For those who are apprehensive about giving, or who may have had a bad experience in the past, Way encourages people to give blood donation a chance.

“You may love it, and if you don’t give it a try you’ll never know. Our phlebotomists are trained to make you as comfortable as possible, and they’ll walk you through everything. If you do have concerns, you can speak to them about anything to make you comfortable. And if it’s not for you, [you can] encourage your friends and family to give blood.”

Way pivots to the importance of cultivating a reliable network of blood donors, “We really need the younger generation to come out and start giving blood regularly, ” she says, adding that many frequent, often lifetime donors are now aging into their 70s or 80s.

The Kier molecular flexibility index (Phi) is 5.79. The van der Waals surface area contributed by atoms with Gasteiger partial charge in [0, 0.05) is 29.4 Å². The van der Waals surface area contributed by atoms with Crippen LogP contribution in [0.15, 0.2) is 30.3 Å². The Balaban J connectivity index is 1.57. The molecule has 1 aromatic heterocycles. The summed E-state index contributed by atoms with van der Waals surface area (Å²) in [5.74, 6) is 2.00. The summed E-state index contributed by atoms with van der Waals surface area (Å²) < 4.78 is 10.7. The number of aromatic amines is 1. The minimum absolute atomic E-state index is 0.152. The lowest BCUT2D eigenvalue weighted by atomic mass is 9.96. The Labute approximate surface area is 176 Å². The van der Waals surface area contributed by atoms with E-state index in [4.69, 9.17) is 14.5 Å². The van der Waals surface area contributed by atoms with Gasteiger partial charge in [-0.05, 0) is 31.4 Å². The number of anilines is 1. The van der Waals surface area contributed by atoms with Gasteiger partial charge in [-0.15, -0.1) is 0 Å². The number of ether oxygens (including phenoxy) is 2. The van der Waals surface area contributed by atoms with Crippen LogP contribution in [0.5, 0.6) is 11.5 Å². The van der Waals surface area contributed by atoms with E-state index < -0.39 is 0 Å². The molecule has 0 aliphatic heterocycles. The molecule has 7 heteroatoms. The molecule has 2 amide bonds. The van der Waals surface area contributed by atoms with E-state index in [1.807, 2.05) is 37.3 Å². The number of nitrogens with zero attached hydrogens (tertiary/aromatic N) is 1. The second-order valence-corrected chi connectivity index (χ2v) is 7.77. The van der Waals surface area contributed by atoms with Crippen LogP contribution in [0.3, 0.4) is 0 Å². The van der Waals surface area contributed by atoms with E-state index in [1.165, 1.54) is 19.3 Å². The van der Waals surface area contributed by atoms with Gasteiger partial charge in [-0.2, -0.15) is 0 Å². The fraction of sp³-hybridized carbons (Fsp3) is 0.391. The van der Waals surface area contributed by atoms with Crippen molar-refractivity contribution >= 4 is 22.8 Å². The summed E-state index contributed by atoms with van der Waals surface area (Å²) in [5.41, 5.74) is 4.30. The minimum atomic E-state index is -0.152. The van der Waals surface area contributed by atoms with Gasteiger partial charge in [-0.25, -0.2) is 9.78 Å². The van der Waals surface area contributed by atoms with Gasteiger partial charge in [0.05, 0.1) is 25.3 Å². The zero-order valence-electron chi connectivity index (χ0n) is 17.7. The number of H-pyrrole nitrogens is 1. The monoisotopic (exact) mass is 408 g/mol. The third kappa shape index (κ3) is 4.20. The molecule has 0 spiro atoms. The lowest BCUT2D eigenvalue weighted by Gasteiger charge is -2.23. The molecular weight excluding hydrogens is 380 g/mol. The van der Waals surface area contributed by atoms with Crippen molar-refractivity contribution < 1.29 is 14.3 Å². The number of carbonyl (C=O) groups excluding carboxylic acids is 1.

Many of these older donors can trace their blood donation habit to their parents, or to an early experience in school. World War II — Way notes, was really the genesis of blood donation in the United States — with a great need emerging among wounded soldiers in the European and Pacific theaters.

“We really need people who are in high school or college to start giving at an early age and keep giving throughout their lives. Especially with this younger generation that is so focused on giving back to their community — this is such an easy way to do so, and one donation can save three lives,” she offers. 

Donation types  

When people think of blood donation, they likely envision simply filling up a bag with blood. Whole blood donations are the most common donation type, and take one of the body’s roughly six pints of blood. However, there are four major types of donations.